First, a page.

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tkdguy

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Last week the BBC aired a short interview with a NASA representative about the Juno spacecraft's discoveries at Jupiter. Interesting but frustrating, as the NASA rep didn't have a lot of time and wasn't very good at explaining, and the BBC presenter didn't know enough to ask clarifying questions.

 

If I understood correctly, though, one unexpected discovery is that Jupiter's magnetic field is asymmetrical in ways that cannot yet be explained. But it may have something to do with evidence that there's something very strange about Jupiter's core. If the planet even has a core (which they aren't sure about), it might be, in the NASA rep's words, lumpy.

 

I'd like to look for an article with better information, but my internet connection is very slow and generally sucks. I hope someone else can post a link to something good.

 

Dean Shomshak

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3 hours ago, Christopher said:

Are we happy now we kicked out Pluto before we realized how many friends & familiy exactly he was going to invite to our party?

 

Yeah, it wasn't a choice between "8 planets or 9 planets" it was a choice between "8 planets or 900 planets."

 

Lucius Alexander

 

As many dwarf planets as I have palindromedary taglines

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4 hours ago, Lucius said:

 

Yeah, it wasn't a choice between "8 planets or 9 planets" it was a choice between "8 planets or 900 planets."

 

Lucius Alexander

 

As many dwarf planets as I have palindromedary taglines

does the mass of those 900 dwarf planets even equal the mass of Mercury or Mars
I hear Mars bullies them for their lunch money

 

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At this point I don't trust mass estimates for the trans-neptunian stuff (by that I mean: total mass in that population).  I think our knowledge is way too incomplete at this point.

 

The main asteroid belt we know a lot better, and it has one dwarf planet (Ceres).  The main belt total mass is about 4% of the Moon, and the Moon's mass is about 1/80 that of the Earth; the biggest four objects account for about half the mass.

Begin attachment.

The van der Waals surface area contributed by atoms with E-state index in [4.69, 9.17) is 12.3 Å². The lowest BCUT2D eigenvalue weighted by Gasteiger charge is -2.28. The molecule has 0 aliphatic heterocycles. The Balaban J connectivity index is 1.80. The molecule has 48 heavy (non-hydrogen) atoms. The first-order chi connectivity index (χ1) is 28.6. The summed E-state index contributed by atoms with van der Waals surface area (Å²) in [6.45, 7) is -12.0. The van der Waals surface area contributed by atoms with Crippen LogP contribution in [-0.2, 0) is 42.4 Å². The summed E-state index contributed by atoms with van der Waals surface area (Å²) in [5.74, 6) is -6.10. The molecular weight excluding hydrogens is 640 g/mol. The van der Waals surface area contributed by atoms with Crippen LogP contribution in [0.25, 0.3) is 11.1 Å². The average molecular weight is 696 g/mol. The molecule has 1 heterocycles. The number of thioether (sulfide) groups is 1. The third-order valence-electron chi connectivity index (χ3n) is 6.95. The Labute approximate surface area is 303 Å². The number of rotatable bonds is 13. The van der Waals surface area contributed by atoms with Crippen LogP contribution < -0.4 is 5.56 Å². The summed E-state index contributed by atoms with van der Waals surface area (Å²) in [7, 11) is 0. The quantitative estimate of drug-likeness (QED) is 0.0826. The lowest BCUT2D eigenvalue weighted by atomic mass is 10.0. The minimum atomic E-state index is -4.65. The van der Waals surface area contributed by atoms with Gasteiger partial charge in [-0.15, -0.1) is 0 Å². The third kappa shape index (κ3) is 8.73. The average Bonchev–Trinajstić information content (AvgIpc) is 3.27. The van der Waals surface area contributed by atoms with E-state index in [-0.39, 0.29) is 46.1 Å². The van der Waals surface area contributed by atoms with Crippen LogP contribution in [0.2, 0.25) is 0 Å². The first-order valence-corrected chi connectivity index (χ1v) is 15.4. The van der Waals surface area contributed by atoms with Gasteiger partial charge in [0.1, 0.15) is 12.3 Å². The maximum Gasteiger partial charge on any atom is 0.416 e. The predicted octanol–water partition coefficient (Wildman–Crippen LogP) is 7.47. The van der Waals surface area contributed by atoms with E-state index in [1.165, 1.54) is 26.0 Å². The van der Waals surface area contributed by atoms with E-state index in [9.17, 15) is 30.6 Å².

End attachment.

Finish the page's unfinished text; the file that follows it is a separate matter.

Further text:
Mars is about 1/10 of Earth's mass, so a few hundred trans-neptunian dwarf planets combined probably gets up to about a Mars mass.  I should probably go back and check that estimate with the handful of TNO masses we have.

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14 hours ago, Christopher said:

Are we happy now we kicked out Pluto before we realized how many friends & familiy exactly he was going to invite to our party?

 

I personally would have grandfathered Pluto in the planet category, but in the long run, nothing has really changed apart from the new classification.

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Thanks be to my local library. This looks like a good one-stop shop for Juno news:

NASA's Jupiter-bound Juno probe will study the gas giant's atmosphere, magnetosphere and gravitational field. Juno will orbit Jupiter for about a year.

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The radiation environment around Jupiter is nasty enough you have to do that exploration from distance ... or with sacrificial probes.  Exactly how long Juno lasts will be information by itself.

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Ultima Thule - an object New Horizon will pass by around New Year - is giving us it's first mystery.

 

We have already determined that it is not a sphere.

So we have been looking at it to figure out what light-curve it emits, to have more ideas in wich way it was not a sphere.

But there is no light curve. The light reflection is constants, as if it was a sphere.

 

http://pluto.jhuapl.edu/News-Center/News-Article.php?page=20181220

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On ‎12‎/‎19‎/‎2018 at 1:58 AM, tkdguy said:

 

I personally would have grandfathered Pluto in the planet category, but in the long run, nothing has really changed apart from the new classification.

 

Pluto is a planet!!!  PLANET!!!!!!!!!!!!!!!!!!!!!!!!!!!!!!!!!!!!!!

 

 

*badger begins his usual foaming at the mouth, when Pluto is called a dwarf planet*

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